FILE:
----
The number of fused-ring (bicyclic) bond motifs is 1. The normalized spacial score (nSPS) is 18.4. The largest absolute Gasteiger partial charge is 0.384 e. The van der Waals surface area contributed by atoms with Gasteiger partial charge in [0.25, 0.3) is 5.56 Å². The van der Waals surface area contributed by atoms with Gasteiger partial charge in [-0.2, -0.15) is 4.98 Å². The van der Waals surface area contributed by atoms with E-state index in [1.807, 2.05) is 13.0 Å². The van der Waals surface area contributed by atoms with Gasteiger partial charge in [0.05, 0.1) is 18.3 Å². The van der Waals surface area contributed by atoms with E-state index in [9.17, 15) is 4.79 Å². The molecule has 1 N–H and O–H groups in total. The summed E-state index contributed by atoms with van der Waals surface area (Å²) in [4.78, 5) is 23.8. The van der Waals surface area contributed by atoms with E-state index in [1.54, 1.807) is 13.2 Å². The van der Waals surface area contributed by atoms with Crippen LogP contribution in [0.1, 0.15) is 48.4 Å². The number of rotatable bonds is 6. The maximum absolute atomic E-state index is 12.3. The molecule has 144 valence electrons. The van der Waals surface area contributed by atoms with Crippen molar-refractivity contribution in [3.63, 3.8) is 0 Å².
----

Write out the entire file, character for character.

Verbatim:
The number of fused-ring (bicyclic) bond motifs is 1. The normalized spacial score (nSPS) is 18.4. The largest absolute Gasteiger partial charge is 0.384 e. The van der Waals surface area contributed by atoms with Gasteiger partial charge in [0.25, 0.3) is 5.56 Å². The van der Waals surface area contributed by atoms with Gasteiger partial charge in [-0.2, -0.15) is 4.98 Å². The van der Waals surface area contributed by atoms with E-state index in [1.807, 2.05) is 13.0 Å². The van der Waals surface area contributed by atoms with Gasteiger partial charge in [0.05, 0.1) is 18.3 Å². The van der Waals surface area contributed by atoms with E-state index in [9.17, 15) is 4.79 Å². The molecule has 1 N–H and O–H groups in total. The summed E-state index contributed by atoms with van der Waals surface area (Å²) in [4.78, 5) is 23.8. The van der Waals surface area contributed by atoms with E-state index in [1.54, 1.807) is 13.2 Å². The van der Waals surface area contributed by atoms with Crippen LogP contribution in [0.1, 0.15) is 48.4 Å². The number of rotatable bonds is 6. The maximum absolute atomic E-state index is 12.3. The molecule has 144 valence electrons. The van der Waals surface area contributed by atoms with Crippen molar-refractivity contribution in [3.63, 3.8) is 0 Å².